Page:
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An Exciting Btrfs Update With Encoded I/O, Fsync Performance Improvements

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  • #11
    Originally posted by skeevy420 View Post

    Except the elephant in the room: OpenZFS
    OpenZFS isn't in the kernel tree, nor is it license-compatible with Linux.

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    • #12
      Originally posted by intelfx View Post

      How exactly is ZFS "next-gen" compared to btrfs, or was it just generic fanboy commentary?
      With BTRFS, to do everything ZFS does you have to use BTRFS, LUKS, and LVM. Granted that OpenZFS also needs to be running on top of a LUKS container for full security. OpenZFS with encryption still shows dataset names. To hide that from an a Live environment, hacker who stole your HDD, etc you have to put OpenZFS on top of LUKS. Since that applies to pretty much everything I don't consider that to be a fault for ZFS.

      On top of the full integration, it's cross platform with FreeBSD, Solaris, and Linux with MacOS and Windows ports in the works. One has to dip into the free Windows file systems to get that feature.

      For me, those are what makes ZFS next-gen. Everything necessary is integrated within and it has the most potential to just work everywhere.

      My biggest problem is I tend to swap "zpool" and "zfs" when running commands...the biggest offenders being "zpool status $POOL" and "zfs get all". Those are the correct commands, but sometimes I'm high and run "zfs status $POOL" or "zpool get all". I wish their tools were a bit smarter and would redirect commands like those while notifying me I input the incorrect command.

      Seriously, that's my biggest issue. I swap the zpool and zfs commands around.

      As far as being next-gen, just read my story above. You'd be hard pressed to do all that disk juggling with any other file system or setup and still have your data nice and safe 6 years later on completely different disks and systems. What I didn't mention in that story is that I switched PCs 4 times during that and that same ZFS volume went with me the entire time (4 if you include buying a new motherboard and straight swapping all the rest of the hardware, 3 if not).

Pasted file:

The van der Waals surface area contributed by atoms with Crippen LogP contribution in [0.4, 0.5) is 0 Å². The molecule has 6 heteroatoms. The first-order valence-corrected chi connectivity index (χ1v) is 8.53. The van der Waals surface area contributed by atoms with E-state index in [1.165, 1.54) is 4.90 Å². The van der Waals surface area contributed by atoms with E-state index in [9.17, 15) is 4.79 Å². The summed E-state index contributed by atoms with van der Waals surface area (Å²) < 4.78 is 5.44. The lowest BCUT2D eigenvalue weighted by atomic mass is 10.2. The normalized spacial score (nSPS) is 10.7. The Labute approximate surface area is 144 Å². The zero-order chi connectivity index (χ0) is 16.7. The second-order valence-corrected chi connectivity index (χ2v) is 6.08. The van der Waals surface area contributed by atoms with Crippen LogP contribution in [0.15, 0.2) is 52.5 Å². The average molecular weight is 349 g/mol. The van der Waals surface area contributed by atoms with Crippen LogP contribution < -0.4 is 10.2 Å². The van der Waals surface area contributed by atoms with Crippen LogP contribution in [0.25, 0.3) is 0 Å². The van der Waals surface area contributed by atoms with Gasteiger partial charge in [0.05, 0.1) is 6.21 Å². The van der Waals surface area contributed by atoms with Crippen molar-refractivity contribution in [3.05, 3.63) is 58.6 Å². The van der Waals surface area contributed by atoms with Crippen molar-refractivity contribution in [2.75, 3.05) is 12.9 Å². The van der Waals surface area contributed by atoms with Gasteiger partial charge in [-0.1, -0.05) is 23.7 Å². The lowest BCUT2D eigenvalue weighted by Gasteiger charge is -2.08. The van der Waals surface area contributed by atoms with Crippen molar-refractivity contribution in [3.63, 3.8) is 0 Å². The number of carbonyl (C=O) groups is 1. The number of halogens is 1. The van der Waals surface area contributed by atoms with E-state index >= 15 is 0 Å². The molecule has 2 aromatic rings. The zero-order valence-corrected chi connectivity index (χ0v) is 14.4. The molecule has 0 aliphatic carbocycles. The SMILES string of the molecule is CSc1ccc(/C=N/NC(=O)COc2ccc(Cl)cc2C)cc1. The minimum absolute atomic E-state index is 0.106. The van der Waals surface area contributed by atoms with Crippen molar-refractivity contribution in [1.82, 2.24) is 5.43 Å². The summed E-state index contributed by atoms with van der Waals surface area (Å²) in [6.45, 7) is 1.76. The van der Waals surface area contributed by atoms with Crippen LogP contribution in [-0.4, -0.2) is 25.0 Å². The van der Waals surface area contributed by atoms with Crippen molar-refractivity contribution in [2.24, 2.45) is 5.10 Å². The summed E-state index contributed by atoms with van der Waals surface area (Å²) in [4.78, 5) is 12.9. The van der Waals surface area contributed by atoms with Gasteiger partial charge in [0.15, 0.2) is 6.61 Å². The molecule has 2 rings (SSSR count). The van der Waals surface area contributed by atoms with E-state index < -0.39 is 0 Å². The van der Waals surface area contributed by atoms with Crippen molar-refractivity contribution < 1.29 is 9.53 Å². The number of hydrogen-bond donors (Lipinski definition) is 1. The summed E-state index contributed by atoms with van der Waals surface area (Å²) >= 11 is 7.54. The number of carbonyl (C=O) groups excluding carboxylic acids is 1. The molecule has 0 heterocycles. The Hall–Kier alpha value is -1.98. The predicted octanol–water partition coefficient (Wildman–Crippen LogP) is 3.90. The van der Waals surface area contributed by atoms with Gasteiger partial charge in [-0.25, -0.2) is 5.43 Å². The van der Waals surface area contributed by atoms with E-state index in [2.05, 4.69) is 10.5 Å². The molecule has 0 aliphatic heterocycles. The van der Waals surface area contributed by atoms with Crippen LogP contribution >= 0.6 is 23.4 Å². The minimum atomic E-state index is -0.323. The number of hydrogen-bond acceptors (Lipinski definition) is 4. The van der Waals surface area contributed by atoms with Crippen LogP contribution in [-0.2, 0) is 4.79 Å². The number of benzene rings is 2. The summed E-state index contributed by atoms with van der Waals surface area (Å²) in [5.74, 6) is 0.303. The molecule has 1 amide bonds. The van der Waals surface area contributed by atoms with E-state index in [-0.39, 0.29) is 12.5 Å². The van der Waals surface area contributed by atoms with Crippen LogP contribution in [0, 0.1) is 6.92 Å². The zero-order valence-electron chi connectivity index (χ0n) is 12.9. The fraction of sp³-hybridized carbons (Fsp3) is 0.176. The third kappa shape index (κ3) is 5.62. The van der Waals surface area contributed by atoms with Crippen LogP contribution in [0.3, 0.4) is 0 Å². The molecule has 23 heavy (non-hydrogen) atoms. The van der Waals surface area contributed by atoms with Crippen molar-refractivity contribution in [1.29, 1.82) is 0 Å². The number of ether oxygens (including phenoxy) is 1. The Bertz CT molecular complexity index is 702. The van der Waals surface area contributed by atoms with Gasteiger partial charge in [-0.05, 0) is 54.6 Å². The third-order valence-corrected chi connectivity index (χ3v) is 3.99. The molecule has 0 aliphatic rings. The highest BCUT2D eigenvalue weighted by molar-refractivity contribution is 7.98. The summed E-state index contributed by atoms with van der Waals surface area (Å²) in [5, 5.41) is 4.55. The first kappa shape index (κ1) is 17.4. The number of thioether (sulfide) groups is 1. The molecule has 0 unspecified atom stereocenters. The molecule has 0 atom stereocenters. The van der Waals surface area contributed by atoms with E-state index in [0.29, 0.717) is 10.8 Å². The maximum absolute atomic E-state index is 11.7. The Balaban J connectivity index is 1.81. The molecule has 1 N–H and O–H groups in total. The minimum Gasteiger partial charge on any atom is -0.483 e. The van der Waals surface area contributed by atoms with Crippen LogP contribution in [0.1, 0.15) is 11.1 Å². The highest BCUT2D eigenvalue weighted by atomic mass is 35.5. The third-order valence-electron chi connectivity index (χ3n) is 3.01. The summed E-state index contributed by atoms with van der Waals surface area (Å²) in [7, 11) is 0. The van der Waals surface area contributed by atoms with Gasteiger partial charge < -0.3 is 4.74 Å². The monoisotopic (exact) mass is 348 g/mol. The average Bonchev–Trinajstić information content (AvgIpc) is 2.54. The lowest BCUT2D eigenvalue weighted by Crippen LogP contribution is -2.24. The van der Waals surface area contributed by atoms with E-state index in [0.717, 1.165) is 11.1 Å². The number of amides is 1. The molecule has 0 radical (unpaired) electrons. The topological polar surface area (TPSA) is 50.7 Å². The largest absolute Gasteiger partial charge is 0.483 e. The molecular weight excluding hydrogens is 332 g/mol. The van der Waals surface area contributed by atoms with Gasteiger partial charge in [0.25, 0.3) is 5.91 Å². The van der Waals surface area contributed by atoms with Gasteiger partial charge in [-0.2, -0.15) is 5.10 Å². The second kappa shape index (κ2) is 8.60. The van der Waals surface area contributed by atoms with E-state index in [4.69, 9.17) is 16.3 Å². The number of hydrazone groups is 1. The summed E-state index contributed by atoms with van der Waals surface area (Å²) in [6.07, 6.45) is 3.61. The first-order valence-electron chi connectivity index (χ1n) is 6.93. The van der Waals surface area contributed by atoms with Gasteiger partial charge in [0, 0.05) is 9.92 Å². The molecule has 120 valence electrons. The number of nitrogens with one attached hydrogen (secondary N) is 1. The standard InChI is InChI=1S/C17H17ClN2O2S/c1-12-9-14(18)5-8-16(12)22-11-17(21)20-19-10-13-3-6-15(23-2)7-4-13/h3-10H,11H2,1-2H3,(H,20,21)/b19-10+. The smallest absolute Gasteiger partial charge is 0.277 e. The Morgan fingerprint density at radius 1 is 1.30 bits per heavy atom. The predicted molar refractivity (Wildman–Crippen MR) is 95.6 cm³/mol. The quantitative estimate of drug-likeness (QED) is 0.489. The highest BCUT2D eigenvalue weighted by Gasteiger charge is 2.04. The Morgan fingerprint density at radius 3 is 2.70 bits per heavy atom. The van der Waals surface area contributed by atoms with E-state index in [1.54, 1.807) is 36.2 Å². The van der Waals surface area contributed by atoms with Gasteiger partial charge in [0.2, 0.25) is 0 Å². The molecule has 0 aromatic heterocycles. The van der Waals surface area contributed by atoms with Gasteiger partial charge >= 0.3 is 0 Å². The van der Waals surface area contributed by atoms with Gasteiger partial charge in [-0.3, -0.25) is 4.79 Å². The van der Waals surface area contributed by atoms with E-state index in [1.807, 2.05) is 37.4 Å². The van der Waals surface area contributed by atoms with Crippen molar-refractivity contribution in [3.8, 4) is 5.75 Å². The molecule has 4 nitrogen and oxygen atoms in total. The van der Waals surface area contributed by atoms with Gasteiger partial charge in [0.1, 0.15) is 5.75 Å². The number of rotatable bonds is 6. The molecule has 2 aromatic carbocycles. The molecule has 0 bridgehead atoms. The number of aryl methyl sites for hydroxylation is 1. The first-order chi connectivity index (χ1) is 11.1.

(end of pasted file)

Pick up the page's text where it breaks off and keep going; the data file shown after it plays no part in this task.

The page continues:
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      • #13
        Originally posted by skeevy420 View Post
        With BTRFS, to do everything ZFS does you have to use BTRFS, LUKS, and LVM. Granted that OpenZFS also needs to be running on top of a LUKS container for full security. OpenZFS with encryption still shows dataset names. To hide that from an a Live environment, hacker who stole your HDD, etc you have to put OpenZFS on top of LUKS. Since that applies to pretty much everything I don't consider that to be a fault for ZFS.

        On top of the full integration, it's cross platform with FreeBSD, Solaris, and Linux with MacOS and Windows ports in the works. One has to dip into the free Windows file systems to get that feature.

        For me, those are what makes ZFS next-gen. Everything necessary is integrated within and it has the most potential to just work everywhere.

        My biggest problem is I tend to swap "zpool" and "zfs" when running commands...the biggest offenders being "zpool status $POOL" and "zfs get all". Those are the correct commands, but sometimes I'm high and run "zfs status $POOL" or "zpool get all". I wish their tools were a bit smarter and redirect commands like those while notifying me I input the incorrect command.

        Seriously, that's my biggest issue. I swap the zpool and zfs commands around.
        Cool story. Except you don't need LVM with btrfs (why would you even??), and you say it yourself that you still need LUKS with ZFS. And that's completely irrelevant to what makes a technology "next-gen" or not.

        Originally posted by skeevy420 View Post
        As far as being next-gen, just read my story above. You'd be hard pressed to do all that disk juggling with any other file system or setup and still have your data nice and safe 6 years later on completely different disks and systems. What I didn't mention in that story is that I switched PCs 4 times during that and that same ZFS volume went with me the entire time (4 if you include buying a new motherboard and straight swapping all the rest of the hardware, 3 if not).
        I get it that you want to ascribe every last bit of your experience to perceived ZFS' greatness, but how is this different from literally any other non-brain-dead filesystem out there?
        Last edited by intelfx; 22 March 2022, 10:42 AM.

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        • #14
          Originally posted by kdemello1980 View Post

          OpenZFS isn't in the kernel tree, nor is it license-compatible with Linux.
          The same can be said of the Nvidia kernel module. That doesn't mean that Nvidia GPU's suddenly suck or are unusable.

          Heck, there's a bunch of modules in the AUR and software in repositories called non-free for that very reason -- not license-compatible with Linux.